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Water Injection Pump 1

I read your article on water injection. I have a question, I looked around here locally and most pumps mentioned they are vibratory pumps. Should I try this or keep looking. The price wasn't bad, I enclosed a link of the pump I'm looking at purchasing. http://www.chriscoffee.com/products/home/repairparts

Anthony Limjoco

United States

The pump you have cited looks fine.

Water Injection Pump 2

I'd like to give some background to some question I need to ask.

I've been using a high-pressure water/air water misting system on a Peugeot DW10B engine for research on emission control in diesel engines. Presently I'm using a Kärcher pressure washer pump, with an external variable regulator for the water supply. I'm using a flow meter on the injector inlet (for water) to control the amount of water injected in the intake. Trouble is, I have to keep an eye on the flow meter reading while doing the test, as a change in water injection rate changes the emissions considerably. And I change the flow rate by hand by varying the water injection pressure.

Needing to develop a closed loop system, I'm tempted by the Ulka pump, some reasons being:

1. It's cheaper

2. Less noise

3. Much lower power requirements

4. The Kärcher pumps 300+ kgs/Hr of water, I recirculate it to prevent wastage, this heats up the water over a test period causing further complications in repeatability.

5. Best of all, the Ulka seems much quieter than the Kärcher.

6. I've killed off one Kärcher after a long test period. It'll soon get really expensive as replacements will be needed.

I feel that it's better for the flow quantities I'm looking at (In the region of 3 to 15 kgs/Hr at 6 Bar). I'd like to use the pump in a closed loop setup coupled with the flow meter. To vary the flow rate (piston stroke length and/or frequency?), I would imagine that a variation in duty cycle or drive frequency would work.

Have you had any experience with this? Can I use a type of AC signal conditioning to change the "duty cycle", so to speak? Or is it best to use the piston/cylinder assembly and drive it using a new solenoid winding at a lower voltage? That way I may be able to vary the drive frequency.

Any ideas would be greatly appreciated.

Thank you for a great magazine.

Samiur Rahman Shah

France

We trialled varying pump power and found that any reduction in pump performance resulted in the nozzle just dribbling (rather than atomising) as the pressure dropped away. We’d suggest the best approach would be a methanol injector pulsed at high frequency and variable duty cycle, used in conjunction with a pressure regulator on the Ulka pump. However, as described in Part 2 of that series, this approach also has problems, especially when flowing very small quantities of water. The simplest approach might be to simply change nozzle size to vary the flow.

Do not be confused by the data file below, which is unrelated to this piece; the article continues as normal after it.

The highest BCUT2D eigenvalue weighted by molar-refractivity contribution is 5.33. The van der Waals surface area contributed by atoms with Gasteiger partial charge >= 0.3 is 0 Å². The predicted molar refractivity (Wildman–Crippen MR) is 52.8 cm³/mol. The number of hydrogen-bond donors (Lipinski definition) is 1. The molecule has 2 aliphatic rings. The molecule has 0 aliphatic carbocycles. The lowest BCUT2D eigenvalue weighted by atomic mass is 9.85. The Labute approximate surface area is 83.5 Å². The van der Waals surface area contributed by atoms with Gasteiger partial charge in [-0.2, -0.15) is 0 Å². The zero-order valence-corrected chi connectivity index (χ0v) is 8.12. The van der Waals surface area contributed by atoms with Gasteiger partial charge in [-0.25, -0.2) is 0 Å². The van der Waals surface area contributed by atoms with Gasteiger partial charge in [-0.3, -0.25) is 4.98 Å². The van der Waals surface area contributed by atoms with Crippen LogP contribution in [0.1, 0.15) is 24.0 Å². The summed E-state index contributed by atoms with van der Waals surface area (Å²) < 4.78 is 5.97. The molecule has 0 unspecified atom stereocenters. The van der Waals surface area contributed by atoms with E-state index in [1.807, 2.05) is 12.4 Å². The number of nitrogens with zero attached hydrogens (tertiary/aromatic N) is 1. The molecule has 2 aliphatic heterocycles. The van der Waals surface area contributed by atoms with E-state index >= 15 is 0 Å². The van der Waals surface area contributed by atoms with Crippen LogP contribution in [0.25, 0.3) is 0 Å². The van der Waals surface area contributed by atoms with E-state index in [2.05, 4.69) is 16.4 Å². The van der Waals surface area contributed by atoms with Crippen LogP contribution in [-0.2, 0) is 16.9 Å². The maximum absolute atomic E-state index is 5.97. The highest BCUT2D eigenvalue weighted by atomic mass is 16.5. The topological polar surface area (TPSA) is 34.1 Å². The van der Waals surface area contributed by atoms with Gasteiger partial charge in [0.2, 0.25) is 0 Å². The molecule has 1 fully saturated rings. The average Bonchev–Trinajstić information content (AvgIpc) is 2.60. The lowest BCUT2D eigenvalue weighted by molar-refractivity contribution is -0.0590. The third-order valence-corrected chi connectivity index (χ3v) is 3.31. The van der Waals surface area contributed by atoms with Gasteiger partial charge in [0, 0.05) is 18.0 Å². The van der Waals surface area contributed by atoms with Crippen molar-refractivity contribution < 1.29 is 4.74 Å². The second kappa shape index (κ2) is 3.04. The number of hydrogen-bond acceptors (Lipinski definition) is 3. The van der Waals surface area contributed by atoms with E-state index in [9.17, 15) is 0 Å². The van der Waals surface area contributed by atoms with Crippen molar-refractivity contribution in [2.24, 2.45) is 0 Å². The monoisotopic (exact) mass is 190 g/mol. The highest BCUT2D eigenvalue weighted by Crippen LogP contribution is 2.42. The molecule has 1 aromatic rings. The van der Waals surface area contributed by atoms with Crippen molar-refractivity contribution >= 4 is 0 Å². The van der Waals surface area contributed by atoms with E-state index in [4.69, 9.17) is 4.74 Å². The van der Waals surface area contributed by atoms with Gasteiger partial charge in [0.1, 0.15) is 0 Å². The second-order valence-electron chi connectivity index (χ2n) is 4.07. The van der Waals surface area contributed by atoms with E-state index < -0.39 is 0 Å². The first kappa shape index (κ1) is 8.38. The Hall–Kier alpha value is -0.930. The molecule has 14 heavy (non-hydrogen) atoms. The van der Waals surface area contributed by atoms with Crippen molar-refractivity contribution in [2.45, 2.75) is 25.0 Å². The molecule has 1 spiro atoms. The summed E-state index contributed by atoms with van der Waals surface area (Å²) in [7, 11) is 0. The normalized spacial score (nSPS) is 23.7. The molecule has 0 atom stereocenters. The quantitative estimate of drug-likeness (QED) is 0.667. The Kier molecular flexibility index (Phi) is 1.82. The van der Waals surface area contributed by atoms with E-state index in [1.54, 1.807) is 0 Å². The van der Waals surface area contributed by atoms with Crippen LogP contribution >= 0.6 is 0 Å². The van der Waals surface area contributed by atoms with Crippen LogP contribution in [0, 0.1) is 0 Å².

Water Injection Pump 3

Came across this: http://www.espressoworkshop.com/shop/shop133.html

Price is better than quoted in the article!

Dave Yates

Australia

Well found! Footnote has been added to article.

Water Injection Pump 4

I have been reading with interest your stories on the water injection system utilising an inverter and the ulka pump/spraying systems UK nozzle. I have been working on a system almost identical for my vehicle.

I too came to a similar conclusion with cooling the pump, but developed a proportional controller utilising a PIC microprocessor and a high-side driver for the ulka pump - as you are no doubt aware, the ulka pump is a vibratory pump, which has a blocking diode so it is effectivly using pulsed DC for the solenoid.

The flow rate and pressure of the pump may be grossly controlled by reducing the pulse frequency (but not duration - a light dimmer chops off either the leading or trailing edge of the pulse, so the piston does not travel the full distance of the cylinder). This approach is taken in several coffee machines, where the frequency is divided by a pair of 4017 decade counters driving an SCR – this is the slow clunk, clunk when you are using the steam function of most thermoblock coffee machines.

A similar approach may be used to control the flow/pressure of the pump - by rectifying the output of the inverter (bridge rectifier and a smallish cap removed from a computer power supply) and an IGBT switched from the output of a PIC (which monitors the duty cycle of the injectors, and compares this to an internal user programmed map).